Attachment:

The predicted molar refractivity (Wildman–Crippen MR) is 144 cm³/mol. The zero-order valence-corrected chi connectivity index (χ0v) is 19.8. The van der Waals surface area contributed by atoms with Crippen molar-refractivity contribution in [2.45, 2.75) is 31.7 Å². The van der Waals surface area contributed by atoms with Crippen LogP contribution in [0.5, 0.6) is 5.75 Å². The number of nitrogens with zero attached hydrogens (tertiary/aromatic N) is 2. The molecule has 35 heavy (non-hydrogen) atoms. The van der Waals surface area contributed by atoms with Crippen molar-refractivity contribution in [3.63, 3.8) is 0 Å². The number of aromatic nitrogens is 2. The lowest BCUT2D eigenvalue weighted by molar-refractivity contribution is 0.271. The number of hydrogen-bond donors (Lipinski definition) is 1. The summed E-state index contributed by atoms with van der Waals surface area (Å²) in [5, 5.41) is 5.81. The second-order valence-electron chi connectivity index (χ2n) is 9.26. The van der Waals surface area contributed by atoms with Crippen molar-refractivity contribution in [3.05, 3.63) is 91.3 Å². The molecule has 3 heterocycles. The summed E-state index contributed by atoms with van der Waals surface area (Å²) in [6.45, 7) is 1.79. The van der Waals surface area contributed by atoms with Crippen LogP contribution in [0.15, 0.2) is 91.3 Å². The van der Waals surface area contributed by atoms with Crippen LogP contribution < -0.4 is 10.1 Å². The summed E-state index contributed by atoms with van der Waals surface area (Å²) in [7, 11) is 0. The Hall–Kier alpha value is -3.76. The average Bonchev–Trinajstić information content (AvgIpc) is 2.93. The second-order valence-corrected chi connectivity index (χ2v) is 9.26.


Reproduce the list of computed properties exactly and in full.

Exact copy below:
The predicted molar refractivity (Wildman–Crippen MR) is 144 cm³/mol. The zero-order valence-corrected chi connectivity index (χ0v) is 19.8. The van der Waals surface area contributed by atoms with Crippen molar-refractivity contribution in [2.45, 2.75) is 31.7 Å². The van der Waals surface area contributed by atoms with Crippen LogP contribution in [0.5, 0.6) is 5.75 Å². The number of nitrogens with zero attached hydrogens (tertiary/aromatic N) is 2. The molecule has 35 heavy (non-hydrogen) atoms. The van der Waals surface area contributed by atoms with Crippen molar-refractivity contribution in [3.63, 3.8) is 0 Å². The number of aromatic nitrogens is 2. The lowest BCUT2D eigenvalue weighted by molar-refractivity contribution is 0.271. The number of hydrogen-bond donors (Lipinski definition) is 1. The summed E-state index contributed by atoms with van der Waals surface area (Å²) in [5, 5.41) is 5.81. The second-order valence-electron chi connectivity index (χ2n) is 9.26. The van der Waals surface area contributed by atoms with Crippen molar-refractivity contribution in [3.05, 3.63) is 91.3 Å². The molecule has 3 heterocycles. The summed E-state index contributed by atoms with van der Waals surface area (Å²) in [6.45, 7) is 1.79. The van der Waals surface area contributed by atoms with Crippen LogP contribution in [0.15, 0.2) is 91.3 Å². The van der Waals surface area contributed by atoms with Crippen LogP contribution < -0.4 is 10.1 Å². The summed E-state index contributed by atoms with van der Waals surface area (Å²) in [7, 11) is 0. The Hall–Kier alpha value is -3.76. The average Bonchev–Trinajstić information content (AvgIpc) is 2.93. The second-order valence-corrected chi connectivity index (χ2v) is 9.26.